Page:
This next blog is very much based around my own experiences, training level and health, both mental and physical.
Everyone has their own way of training, and their own training goals to help motivate them, however mine may be slightly different from yours.
My fitness journey began when I was about 14/15, when I signed up at DW as a youth member. After I realised I wasn’t allowed into the weight section until I was 16, I cancelled my membership and went straight to Next Generation, (told them I was 16) and would pay £3 per session to work out. (I’m amazed that their business model didn’t work out...).
I would only ever train in the weight area when there was no one else around, as I was terrified someone would look at me and quickly realise I was clueless about lifting, as well as being pretty weak for my age. So I’d wait until the free weight area was empty before trying a few exercises that I’d seen on YouTube.
Very quickly I became obsessed with learning everything there was to know about bodybuilding. I had dreams of being a Pro Wrestler, with a huge, incredible physique. However after a few years of lifting, (and a few months of training to be a pro wrestler) I started getting sick, and a few months later was diagnosed with Ulcerative Colitis.
After being diagnosed, I fell into a very dark place. Colitis is a life long condition, and it terrified me to think I’d never be as healthy as I once was ever again. This diagnosis completely changed my entire perspective on Fitness/Bodybuilding, and I started looking at a more holistic approach to working out.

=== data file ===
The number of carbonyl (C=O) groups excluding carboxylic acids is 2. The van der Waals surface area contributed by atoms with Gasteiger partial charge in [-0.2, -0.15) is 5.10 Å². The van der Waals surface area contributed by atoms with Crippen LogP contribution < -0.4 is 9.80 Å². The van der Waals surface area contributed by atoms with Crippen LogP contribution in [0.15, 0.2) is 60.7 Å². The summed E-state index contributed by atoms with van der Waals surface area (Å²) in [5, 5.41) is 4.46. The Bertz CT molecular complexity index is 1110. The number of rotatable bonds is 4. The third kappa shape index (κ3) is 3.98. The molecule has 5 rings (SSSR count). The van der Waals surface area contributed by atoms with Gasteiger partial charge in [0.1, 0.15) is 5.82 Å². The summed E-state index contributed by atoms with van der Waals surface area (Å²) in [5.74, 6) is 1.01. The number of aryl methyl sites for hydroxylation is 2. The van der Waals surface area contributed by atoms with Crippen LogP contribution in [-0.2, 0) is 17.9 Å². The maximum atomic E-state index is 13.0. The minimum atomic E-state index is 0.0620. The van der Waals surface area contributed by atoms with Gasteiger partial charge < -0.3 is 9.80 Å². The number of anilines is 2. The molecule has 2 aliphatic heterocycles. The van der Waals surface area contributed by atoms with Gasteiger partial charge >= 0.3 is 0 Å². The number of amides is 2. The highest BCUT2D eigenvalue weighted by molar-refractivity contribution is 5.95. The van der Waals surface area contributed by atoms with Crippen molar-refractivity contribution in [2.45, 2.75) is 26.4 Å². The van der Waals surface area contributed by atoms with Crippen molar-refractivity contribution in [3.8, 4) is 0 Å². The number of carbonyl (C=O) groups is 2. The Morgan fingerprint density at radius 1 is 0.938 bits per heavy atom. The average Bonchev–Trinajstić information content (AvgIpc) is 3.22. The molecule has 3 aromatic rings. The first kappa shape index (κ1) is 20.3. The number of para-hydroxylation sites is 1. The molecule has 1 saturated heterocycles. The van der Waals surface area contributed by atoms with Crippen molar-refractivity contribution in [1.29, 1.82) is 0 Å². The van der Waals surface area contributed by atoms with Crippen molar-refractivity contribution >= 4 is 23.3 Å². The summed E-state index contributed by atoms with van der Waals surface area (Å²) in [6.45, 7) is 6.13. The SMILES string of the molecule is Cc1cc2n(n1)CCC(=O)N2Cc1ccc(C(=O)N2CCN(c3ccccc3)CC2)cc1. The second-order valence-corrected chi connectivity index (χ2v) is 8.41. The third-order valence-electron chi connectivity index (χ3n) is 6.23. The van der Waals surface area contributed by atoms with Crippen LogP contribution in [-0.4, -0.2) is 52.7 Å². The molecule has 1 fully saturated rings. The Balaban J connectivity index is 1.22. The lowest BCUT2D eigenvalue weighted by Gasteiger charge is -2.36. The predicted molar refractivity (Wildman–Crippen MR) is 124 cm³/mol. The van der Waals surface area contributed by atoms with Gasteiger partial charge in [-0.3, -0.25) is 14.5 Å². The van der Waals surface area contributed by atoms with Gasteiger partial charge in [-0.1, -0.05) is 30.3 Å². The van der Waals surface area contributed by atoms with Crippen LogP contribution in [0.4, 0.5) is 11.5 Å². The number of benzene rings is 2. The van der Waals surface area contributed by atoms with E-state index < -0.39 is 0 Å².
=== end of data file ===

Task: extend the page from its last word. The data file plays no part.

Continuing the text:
Now, at age 23, and after being a personal trainer for the last 4 or so years I’ve solidified that change of perspective, and realised that although I still care about my appearance, I care so much more about my physical and mental wellbeing.
I don’t live to train. I train to live. I’m not obsessed with looking better than everybody else, or taking topless photos and posting them on social media. However I do still train with a purpose.
After giving up on Pro Wrestling, I started looking into other forms of grappling and found Brazilian Jiu Jitsu. BJJ has given me a new drive to train that I’d not had for a couple of years, as it made me focus on exercising for performance rather than appearance. Exercising for performance is a powerful thing, as you need to take into account your physical and mental health, as well as your fitness levels and strength. Your appearance doesn’t matter anywhere near as much as your ability to perform under resistance when it comes to BJJ, but the beautiful thing about training like an athlete is that you’ll still look aesthetic.
My training mindset can be summed up with a few simple points, and I’d advise anyone who is new to lifting, to adopt a similar one.
How you look isn’t everything. Physical and mental health will always be the #1 priority
Train for performance > aesthetics
Train with a purpose, whether it be a sport or a marathon
Build a solid foundation (I have a blog on this already)
Never stop trying to improve your strength
It’s been said a lot, but there’s a tremendous amount of pressure in this time to look a certain way.
How you look isn’t anywhere near as important as how you feel about how you look.
Don’t lose sight of the things that are really important in your life, all for 6-pack abs.
That being said, don’t let that be an excuse to be unhealthy.